Angiogenesis is related to many arthritis disorders including rheumatoid arthritis and osteoarthritis.
The formation of new blood vessels – termed ‘angiogenesis’ – is now recognised as a key event in the formation and maintenance of the pannus in RA. This pannus is highly vascularised, suggesting that targeting blood vessels in RA may be an effective future therapeutic strategy. Disruption of the formation of new blood vessels would not only prevent delivery of nutrients to the inflammatory site, but could also lead to vessel regression and possibly reversal of disease.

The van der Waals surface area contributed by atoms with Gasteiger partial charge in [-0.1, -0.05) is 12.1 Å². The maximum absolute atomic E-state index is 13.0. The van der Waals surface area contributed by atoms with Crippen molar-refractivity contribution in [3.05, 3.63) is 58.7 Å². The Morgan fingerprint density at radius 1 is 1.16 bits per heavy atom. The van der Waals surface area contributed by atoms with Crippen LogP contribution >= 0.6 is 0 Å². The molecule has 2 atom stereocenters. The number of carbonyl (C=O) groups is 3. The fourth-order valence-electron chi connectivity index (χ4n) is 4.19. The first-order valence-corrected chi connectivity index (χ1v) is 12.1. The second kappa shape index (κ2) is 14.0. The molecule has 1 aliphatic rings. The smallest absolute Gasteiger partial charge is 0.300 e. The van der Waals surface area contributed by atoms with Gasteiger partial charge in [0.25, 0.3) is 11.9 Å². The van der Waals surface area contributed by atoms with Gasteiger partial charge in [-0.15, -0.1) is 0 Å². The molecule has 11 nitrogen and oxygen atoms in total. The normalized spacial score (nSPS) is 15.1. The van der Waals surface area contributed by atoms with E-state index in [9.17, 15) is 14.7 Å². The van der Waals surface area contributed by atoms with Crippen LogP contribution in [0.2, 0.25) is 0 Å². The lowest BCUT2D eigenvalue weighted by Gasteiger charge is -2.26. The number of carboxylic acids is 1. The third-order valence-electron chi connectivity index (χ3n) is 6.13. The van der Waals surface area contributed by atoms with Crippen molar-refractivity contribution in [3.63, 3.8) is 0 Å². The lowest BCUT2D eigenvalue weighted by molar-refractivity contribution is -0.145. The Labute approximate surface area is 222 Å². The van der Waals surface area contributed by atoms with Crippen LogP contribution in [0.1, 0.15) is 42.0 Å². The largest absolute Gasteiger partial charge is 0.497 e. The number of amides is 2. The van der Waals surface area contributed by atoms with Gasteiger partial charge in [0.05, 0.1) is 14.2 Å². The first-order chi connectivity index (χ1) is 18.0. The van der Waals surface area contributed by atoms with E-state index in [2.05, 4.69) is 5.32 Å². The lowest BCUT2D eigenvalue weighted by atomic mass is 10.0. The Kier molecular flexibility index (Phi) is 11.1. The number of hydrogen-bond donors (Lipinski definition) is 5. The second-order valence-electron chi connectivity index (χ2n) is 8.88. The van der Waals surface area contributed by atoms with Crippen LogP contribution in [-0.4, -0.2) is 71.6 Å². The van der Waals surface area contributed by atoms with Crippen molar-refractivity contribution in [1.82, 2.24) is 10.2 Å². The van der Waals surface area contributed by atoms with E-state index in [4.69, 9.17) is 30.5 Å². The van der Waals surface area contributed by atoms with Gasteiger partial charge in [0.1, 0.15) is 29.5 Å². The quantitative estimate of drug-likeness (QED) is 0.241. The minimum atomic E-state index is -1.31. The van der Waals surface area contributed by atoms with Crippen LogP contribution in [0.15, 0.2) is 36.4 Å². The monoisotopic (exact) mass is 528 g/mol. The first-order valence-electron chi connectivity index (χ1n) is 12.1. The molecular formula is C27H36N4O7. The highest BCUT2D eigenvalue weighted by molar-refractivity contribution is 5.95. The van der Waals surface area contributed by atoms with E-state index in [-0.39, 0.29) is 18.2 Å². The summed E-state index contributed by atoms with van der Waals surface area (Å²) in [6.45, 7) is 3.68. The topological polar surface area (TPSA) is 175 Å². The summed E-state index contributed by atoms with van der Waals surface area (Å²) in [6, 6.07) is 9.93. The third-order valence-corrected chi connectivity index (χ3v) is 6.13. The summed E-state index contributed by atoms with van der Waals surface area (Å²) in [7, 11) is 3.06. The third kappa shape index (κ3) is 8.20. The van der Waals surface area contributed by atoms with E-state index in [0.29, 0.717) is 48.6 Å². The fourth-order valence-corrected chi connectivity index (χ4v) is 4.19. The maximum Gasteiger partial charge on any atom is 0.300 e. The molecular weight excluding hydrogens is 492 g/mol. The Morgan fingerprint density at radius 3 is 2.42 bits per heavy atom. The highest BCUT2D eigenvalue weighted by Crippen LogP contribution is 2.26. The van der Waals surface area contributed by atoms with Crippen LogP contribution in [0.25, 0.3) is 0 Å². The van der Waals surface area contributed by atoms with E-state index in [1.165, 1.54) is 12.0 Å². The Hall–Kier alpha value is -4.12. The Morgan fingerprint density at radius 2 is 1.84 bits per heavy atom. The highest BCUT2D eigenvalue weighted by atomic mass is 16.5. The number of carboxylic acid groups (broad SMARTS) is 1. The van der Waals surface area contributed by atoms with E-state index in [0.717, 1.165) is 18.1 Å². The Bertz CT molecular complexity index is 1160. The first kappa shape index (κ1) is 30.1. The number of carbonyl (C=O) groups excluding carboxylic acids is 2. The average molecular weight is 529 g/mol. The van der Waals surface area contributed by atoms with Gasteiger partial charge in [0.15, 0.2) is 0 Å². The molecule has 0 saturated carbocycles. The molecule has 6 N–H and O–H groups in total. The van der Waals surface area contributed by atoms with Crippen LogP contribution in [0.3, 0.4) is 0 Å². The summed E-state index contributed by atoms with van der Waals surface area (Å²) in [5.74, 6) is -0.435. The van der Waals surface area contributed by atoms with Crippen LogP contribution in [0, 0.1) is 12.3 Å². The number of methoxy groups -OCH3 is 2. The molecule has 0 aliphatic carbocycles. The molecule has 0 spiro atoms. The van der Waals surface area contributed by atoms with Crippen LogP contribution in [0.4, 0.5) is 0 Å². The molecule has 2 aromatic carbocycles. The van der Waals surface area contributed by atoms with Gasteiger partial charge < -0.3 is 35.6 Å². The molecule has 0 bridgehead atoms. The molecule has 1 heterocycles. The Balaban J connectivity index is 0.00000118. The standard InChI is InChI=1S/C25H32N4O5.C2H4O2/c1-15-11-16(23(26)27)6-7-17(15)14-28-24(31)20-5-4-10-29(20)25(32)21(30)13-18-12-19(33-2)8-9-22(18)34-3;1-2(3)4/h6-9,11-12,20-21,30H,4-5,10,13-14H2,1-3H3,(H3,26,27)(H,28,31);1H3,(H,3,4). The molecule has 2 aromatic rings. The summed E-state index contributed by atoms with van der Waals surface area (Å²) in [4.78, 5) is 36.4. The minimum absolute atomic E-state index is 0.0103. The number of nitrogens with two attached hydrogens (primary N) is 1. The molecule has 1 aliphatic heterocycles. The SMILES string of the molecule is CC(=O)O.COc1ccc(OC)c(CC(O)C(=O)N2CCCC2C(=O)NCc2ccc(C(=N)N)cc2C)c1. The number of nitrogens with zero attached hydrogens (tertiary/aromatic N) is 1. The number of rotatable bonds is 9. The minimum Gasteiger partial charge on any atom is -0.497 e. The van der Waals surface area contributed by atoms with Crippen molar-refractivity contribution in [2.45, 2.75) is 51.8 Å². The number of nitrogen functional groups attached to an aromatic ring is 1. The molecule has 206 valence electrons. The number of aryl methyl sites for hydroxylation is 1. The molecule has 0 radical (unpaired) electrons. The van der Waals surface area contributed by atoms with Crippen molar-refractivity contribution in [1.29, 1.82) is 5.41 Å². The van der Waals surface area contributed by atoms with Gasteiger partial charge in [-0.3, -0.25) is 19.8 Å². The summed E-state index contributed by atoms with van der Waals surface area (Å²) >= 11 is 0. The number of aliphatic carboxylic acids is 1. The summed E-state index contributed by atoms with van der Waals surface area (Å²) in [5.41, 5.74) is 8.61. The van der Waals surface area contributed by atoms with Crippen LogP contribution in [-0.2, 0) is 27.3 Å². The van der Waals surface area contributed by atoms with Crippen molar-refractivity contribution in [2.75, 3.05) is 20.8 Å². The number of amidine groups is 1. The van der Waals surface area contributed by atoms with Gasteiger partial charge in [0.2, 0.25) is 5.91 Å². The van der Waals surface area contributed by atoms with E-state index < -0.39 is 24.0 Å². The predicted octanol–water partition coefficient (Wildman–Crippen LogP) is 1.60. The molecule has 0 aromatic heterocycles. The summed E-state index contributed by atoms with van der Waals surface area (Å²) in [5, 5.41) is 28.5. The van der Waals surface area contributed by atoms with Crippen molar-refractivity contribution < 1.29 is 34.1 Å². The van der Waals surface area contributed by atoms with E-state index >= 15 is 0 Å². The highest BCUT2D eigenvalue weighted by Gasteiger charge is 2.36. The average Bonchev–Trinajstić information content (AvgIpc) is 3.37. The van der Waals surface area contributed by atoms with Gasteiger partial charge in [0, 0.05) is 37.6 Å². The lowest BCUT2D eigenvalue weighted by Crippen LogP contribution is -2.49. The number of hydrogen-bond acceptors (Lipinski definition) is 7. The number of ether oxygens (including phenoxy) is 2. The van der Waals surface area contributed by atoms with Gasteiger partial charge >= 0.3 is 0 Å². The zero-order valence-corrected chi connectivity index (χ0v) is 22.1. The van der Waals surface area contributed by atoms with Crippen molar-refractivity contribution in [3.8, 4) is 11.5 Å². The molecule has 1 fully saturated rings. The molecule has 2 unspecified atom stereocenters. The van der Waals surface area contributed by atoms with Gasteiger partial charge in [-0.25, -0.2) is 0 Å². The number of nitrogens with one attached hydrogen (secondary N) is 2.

Osteoarthrosis is one of the articular disorders and not a disease. The bone surfaces in the joint become less protected due to aging of the cartilage and eventually the bone surfaces may be exposed and damaged. Osteoarthritis, however, is a disease that need not be due to aging. However, it is the most common form of arthritis suffered by elderly people. Angiogenesis affects the cartilage layer originating in the subchondral bone which is a boundary part of cartilage and bone. Destruction of cartilage from the surface progresses as a result of this. Various cartilage denaturation factors are derived through the new blood vessels produced making the pathological condition worse. Thus, inhibiting angiogenesis can be one of the ways to inhibit deterioration in Osteoarthrosis.